So you’ve gone scavenging at a flea market, garage sale, antique store or perhaps through your family heirlooms and found a really cool piece of jewelry. Now the inevitable question – how OLD is it?? My goal is to provide you with enough information to figure it out, era by era. We’ll start with the Georgian through Victorian Era, which roughly ran from 1730-1901.
One of the best clues to dating jewelry is the findings, i.e. the mechanical parts of the jewelry that allow you to wear it. Keep in mind that the information I’m providing are guidelines, as sometimes the original findings broke or were replaced for other reasons. Taking a close look at how the findings attach to the item is a great way to start as you can often see signs of repair such as old solder, etc. and will be able to tell if the finding is original to the item, has been repaired, or been replaced.
Let’s start with pins:
There are different types of clasps that hold a pin onto your clothing. The first type is a simple C clasp, which also happens to be the oldest. The oldest c-clasps have no locking mechanism. For extra security, the Victorians made the pin itself longer, so when you’re looking at the pin’s front side, the point extends beyond the piece. Since c-clasps were used into the 20th century, it’s hard to date a pin on that alone. If you have a piece with a c-clasp and a point that extends, odds are excellent it is a Victorian piece. Below are two photos that show what I am describing. The left photo is a c-clasp and shows the pin extending beyond the limits of the piece. The right photo shows how this extension looks from the front:
The invention of the safety pin in 1849 was important to jewelry-makers. To make the c-clasp more secure, a safety pin on a chain like the one below was sometimes added. By 1901, the lever safety clasp for pins was patented. You can see examples of both below.
Sometimes, instead of the C-clasp, a tube safety catch was used. These catches were patented around 1850:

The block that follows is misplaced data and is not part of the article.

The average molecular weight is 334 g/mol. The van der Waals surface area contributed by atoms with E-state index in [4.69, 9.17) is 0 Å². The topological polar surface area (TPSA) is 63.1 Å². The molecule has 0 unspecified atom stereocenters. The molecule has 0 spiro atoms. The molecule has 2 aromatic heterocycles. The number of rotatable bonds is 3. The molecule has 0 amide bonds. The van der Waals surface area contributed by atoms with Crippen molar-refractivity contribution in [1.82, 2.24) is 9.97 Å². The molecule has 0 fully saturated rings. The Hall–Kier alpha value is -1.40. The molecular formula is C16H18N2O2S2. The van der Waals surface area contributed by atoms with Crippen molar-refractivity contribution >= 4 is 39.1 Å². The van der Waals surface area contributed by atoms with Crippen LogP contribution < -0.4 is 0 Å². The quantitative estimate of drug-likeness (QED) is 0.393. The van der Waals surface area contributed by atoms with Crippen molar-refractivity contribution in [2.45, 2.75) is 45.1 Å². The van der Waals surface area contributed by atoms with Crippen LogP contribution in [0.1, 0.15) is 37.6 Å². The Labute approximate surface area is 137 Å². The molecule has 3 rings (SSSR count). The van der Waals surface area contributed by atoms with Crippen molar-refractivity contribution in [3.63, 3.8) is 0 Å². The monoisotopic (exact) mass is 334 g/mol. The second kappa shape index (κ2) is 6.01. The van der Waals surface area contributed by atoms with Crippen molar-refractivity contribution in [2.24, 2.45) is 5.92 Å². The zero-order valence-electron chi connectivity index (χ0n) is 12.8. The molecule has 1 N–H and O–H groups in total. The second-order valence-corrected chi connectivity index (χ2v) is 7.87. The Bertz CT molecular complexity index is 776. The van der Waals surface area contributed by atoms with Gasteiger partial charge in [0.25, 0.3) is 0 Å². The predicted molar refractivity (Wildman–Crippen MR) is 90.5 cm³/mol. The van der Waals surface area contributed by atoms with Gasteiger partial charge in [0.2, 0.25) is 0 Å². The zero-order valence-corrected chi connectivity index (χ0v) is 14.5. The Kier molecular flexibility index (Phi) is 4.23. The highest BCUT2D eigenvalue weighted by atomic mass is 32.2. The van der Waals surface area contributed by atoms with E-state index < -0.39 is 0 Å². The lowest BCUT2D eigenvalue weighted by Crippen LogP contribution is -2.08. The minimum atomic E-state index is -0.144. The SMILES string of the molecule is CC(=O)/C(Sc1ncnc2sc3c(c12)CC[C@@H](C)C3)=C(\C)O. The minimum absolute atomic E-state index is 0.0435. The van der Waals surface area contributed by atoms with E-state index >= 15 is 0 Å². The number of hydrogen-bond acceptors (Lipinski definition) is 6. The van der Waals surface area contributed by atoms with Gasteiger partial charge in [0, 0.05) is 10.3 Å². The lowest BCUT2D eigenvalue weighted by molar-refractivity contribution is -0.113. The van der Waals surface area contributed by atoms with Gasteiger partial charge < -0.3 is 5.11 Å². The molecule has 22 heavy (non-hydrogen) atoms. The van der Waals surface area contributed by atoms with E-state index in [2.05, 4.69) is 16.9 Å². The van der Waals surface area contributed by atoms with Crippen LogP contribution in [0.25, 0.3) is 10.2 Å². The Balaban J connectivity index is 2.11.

The hinge of a pin mechanism is also an important clue as to age. The earlier pins had a bar style hinge like the one in the photo on the left, as the round style (ball) hinge had not been invented. That came in 1898. Also take note of the bail on the top of the pin on the right with the ball hinge. That allows this cameo piece to be worn either as pin or a pendant, a common practice in those days when money could be tight.
Now, on to earrings:
The Georgian and early Victorians used fish-hook style earwires for pierced ears. They looked exactly like fish hooks, hence their name. A little later, at the end of 1898, came the kidney-style earring wires used readily today. Post findings were also popular and often times backings screwed on for extra security, like in the middle photo. The lever style wire at the right was quite popular in Europe, and added more security to the fishhook-style finding.
In 1894, screw-back earring findings were invented and women without pierced ears could now wear earrings for the first time!
Last but not least, necklaces and bracelets. How does one date a necklace or bracelet? Take a look at the clasp. The oldest form is the push-in box clasp, introduced in the late 1700s. It used a v-shape piece of metal that fit in a slot. This was followed in the early 1900s by the spring-ring clasp, something you should recognize as still somewhat popular. The fold-over clasp was invented around 1900, however it was more widely used after the Victorian period and I will address it at a later date, as well as other styles.
Both the push-in box clasp and spring ring clasp are pictured below:
This concludes Part 1. I hope this has helped you understand the process of circa-dating vintage jewelry. Part 2 will focus more on the design of Georgian/Victorian jewelry and how to recognize it from a mile away. In the meantime, here’s a list of important introductions in the jewelry word prior to 1905:
IMPORTANT DATES – JEWELRY HISTORY:
Late 1700s- Push-in box clasp
1850- tube safety catch patented
1840s- Swivel-style finding for pocket watch chains
1849- safety pin invented
1868- celluloid invented
1870- Kidney wires
1875- celluloid jewelry first produced
1880- Platinum began to be used as settings for diamonds
1890- Trombone Clasp
1890- Screw/threaded posts
1890- Ball Hinge
1893- Cultured pearls first developed in Japan
1894- Screw-back earring findings patented
1895- Mass production of Swiss watches
1900- Spring ring clasp
1901- Lever safety catch for brooches patented